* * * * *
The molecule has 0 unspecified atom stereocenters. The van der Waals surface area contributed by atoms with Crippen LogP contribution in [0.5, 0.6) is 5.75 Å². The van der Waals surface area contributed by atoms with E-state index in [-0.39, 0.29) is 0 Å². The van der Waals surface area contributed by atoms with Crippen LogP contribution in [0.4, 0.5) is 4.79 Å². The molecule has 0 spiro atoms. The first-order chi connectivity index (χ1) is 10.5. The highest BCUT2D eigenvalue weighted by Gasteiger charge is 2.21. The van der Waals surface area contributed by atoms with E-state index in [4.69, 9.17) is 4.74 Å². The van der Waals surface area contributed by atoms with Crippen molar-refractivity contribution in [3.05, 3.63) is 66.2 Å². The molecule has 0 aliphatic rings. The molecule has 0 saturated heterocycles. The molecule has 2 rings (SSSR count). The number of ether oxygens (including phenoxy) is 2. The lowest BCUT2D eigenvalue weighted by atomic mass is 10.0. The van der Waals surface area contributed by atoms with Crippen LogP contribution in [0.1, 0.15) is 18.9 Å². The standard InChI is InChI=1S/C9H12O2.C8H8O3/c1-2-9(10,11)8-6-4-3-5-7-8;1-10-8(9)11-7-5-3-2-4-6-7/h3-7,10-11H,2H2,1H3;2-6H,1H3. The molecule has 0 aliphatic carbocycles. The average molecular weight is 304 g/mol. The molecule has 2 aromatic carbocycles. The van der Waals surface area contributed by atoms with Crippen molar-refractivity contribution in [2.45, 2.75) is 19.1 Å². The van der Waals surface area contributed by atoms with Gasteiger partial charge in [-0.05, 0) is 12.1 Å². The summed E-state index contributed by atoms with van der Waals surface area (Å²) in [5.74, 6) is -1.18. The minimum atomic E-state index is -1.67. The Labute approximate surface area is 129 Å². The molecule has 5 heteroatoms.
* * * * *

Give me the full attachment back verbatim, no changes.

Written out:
The molecule has 0 unspecified atom stereocenters. The van der Waals surface area contributed by atoms with Crippen LogP contribution in [0.5, 0.6) is 5.75 Å². The van der Waals surface area contributed by atoms with E-state index in [-0.39, 0.29) is 0 Å². The van der Waals surface area contributed by atoms with Crippen LogP contribution in [0.4, 0.5) is 4.79 Å². The molecule has 0 spiro atoms. The first-order chi connectivity index (χ1) is 10.5. The highest BCUT2D eigenvalue weighted by Gasteiger charge is 2.21. The van der Waals surface area contributed by atoms with E-state index in [4.69, 9.17) is 4.74 Å². The van der Waals surface area contributed by atoms with Crippen molar-refractivity contribution in [3.05, 3.63) is 66.2 Å². The molecule has 0 aliphatic rings. The molecule has 0 saturated heterocycles. The molecule has 2 rings (SSSR count). The number of ether oxygens (including phenoxy) is 2. The lowest BCUT2D eigenvalue weighted by atomic mass is 10.0. The van der Waals surface area contributed by atoms with Crippen LogP contribution in [0.1, 0.15) is 18.9 Å². The standard InChI is InChI=1S/C9H12O2.C8H8O3/c1-2-9(10,11)8-6-4-3-5-7-8;1-10-8(9)11-7-5-3-2-4-6-7/h3-7,10-11H,2H2,1H3;2-6H,1H3. The molecule has 0 aliphatic carbocycles. The average molecular weight is 304 g/mol. The molecule has 2 aromatic carbocycles. The van der Waals surface area contributed by atoms with Crippen molar-refractivity contribution in [2.45, 2.75) is 19.1 Å². The van der Waals surface area contributed by atoms with Gasteiger partial charge in [-0.05, 0) is 12.1 Å². The summed E-state index contributed by atoms with van der Waals surface area (Å²) in [5.74, 6) is -1.18. The minimum atomic E-state index is -1.67. The Labute approximate surface area is 129 Å². The molecule has 5 heteroatoms.